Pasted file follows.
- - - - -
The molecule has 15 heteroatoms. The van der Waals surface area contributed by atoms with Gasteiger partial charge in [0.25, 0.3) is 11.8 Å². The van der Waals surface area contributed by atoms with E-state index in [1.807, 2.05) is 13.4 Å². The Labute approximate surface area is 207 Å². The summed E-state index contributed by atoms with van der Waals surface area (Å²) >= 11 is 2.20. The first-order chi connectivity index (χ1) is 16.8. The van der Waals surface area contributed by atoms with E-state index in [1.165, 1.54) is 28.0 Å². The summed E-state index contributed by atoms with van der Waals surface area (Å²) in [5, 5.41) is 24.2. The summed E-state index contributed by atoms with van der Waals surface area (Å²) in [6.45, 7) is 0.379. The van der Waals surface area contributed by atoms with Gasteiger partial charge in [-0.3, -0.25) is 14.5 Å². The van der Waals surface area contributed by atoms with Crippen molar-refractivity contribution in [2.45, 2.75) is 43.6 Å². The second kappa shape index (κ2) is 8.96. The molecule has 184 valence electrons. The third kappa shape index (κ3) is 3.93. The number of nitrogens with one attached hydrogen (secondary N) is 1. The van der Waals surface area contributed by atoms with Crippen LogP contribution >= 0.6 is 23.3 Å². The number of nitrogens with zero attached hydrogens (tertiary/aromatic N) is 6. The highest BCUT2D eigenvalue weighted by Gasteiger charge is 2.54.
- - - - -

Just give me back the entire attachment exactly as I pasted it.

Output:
The molecule has 15 heteroatoms. The van der Waals surface area contributed by atoms with Gasteiger partial charge in [0.25, 0.3) is 11.8 Å². The van der Waals surface area contributed by atoms with E-state index in [1.807, 2.05) is 13.4 Å². The Labute approximate surface area is 207 Å². The summed E-state index contributed by atoms with van der Waals surface area (Å²) >= 11 is 2.20. The first-order chi connectivity index (χ1) is 16.8. The van der Waals surface area contributed by atoms with E-state index in [1.165, 1.54) is 28.0 Å². The summed E-state index contributed by atoms with van der Waals surface area (Å²) in [5, 5.41) is 24.2. The summed E-state index contributed by atoms with van der Waals surface area (Å²) in [6.45, 7) is 0.379. The van der Waals surface area contributed by atoms with Gasteiger partial charge in [-0.3, -0.25) is 14.5 Å². The van der Waals surface area contributed by atoms with Crippen molar-refractivity contribution in [2.45, 2.75) is 43.6 Å². The second kappa shape index (κ2) is 8.96. The molecule has 184 valence electrons. The third kappa shape index (κ3) is 3.93. The number of nitrogens with one attached hydrogen (secondary N) is 1. The van der Waals surface area contributed by atoms with Crippen LogP contribution >= 0.6 is 23.3 Å². The number of nitrogens with zero attached hydrogens (tertiary/aromatic N) is 6. The highest BCUT2D eigenvalue weighted by Gasteiger charge is 2.54.